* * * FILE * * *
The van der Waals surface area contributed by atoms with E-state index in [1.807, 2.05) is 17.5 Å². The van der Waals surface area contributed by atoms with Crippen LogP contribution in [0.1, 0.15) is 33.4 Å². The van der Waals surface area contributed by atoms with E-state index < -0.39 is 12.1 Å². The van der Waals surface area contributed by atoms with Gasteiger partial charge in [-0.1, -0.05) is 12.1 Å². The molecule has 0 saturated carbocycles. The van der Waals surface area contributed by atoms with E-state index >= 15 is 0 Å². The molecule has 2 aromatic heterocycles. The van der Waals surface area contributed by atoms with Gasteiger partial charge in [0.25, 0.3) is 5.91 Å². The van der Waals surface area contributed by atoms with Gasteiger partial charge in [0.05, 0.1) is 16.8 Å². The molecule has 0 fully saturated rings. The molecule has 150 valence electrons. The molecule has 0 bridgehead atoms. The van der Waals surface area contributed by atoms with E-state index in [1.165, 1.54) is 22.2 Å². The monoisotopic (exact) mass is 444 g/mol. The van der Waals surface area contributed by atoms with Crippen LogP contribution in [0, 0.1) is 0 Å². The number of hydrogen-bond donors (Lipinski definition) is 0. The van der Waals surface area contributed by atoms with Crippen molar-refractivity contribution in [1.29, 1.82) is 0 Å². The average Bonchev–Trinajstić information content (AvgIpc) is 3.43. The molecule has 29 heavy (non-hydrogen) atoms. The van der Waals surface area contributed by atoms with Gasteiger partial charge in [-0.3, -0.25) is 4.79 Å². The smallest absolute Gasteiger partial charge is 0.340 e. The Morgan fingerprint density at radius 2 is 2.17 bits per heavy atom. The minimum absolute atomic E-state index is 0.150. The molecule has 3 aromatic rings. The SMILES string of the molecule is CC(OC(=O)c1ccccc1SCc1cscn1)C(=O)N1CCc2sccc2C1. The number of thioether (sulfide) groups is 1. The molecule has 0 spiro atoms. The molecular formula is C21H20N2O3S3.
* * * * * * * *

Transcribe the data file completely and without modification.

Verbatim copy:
The van der Waals surface area contributed by atoms with E-state index in [1.807, 2.05) is 17.5 Å². The van der Waals surface area contributed by atoms with Crippen LogP contribution in [0.1, 0.15) is 33.4 Å². The van der Waals surface area contributed by atoms with E-state index < -0.39 is 12.1 Å². The van der Waals surface area contributed by atoms with Gasteiger partial charge in [-0.1, -0.05) is 12.1 Å². The molecule has 0 saturated carbocycles. The van der Waals surface area contributed by atoms with E-state index >= 15 is 0 Å². The molecule has 2 aromatic heterocycles. The van der Waals surface area contributed by atoms with Gasteiger partial charge in [0.25, 0.3) is 5.91 Å². The van der Waals surface area contributed by atoms with Gasteiger partial charge in [0.05, 0.1) is 16.8 Å². The molecule has 0 fully saturated rings. The molecule has 150 valence electrons. The molecule has 0 bridgehead atoms. The van der Waals surface area contributed by atoms with E-state index in [1.165, 1.54) is 22.2 Å². The monoisotopic (exact) mass is 444 g/mol. The van der Waals surface area contributed by atoms with Crippen LogP contribution in [0, 0.1) is 0 Å². The number of hydrogen-bond donors (Lipinski definition) is 0. The van der Waals surface area contributed by atoms with Crippen molar-refractivity contribution in [1.29, 1.82) is 0 Å². The average Bonchev–Trinajstić information content (AvgIpc) is 3.43. The molecule has 29 heavy (non-hydrogen) atoms. The van der Waals surface area contributed by atoms with Gasteiger partial charge in [-0.3, -0.25) is 4.79 Å². The smallest absolute Gasteiger partial charge is 0.340 e. The Morgan fingerprint density at radius 2 is 2.17 bits per heavy atom. The minimum absolute atomic E-state index is 0.150. The molecule has 3 aromatic rings. The SMILES string of the molecule is CC(OC(=O)c1ccccc1SCc1cscn1)C(=O)N1CCc2sccc2C1. The number of thioether (sulfide) groups is 1. The molecule has 0 spiro atoms. The molecular formula is C21H20N2O3S3.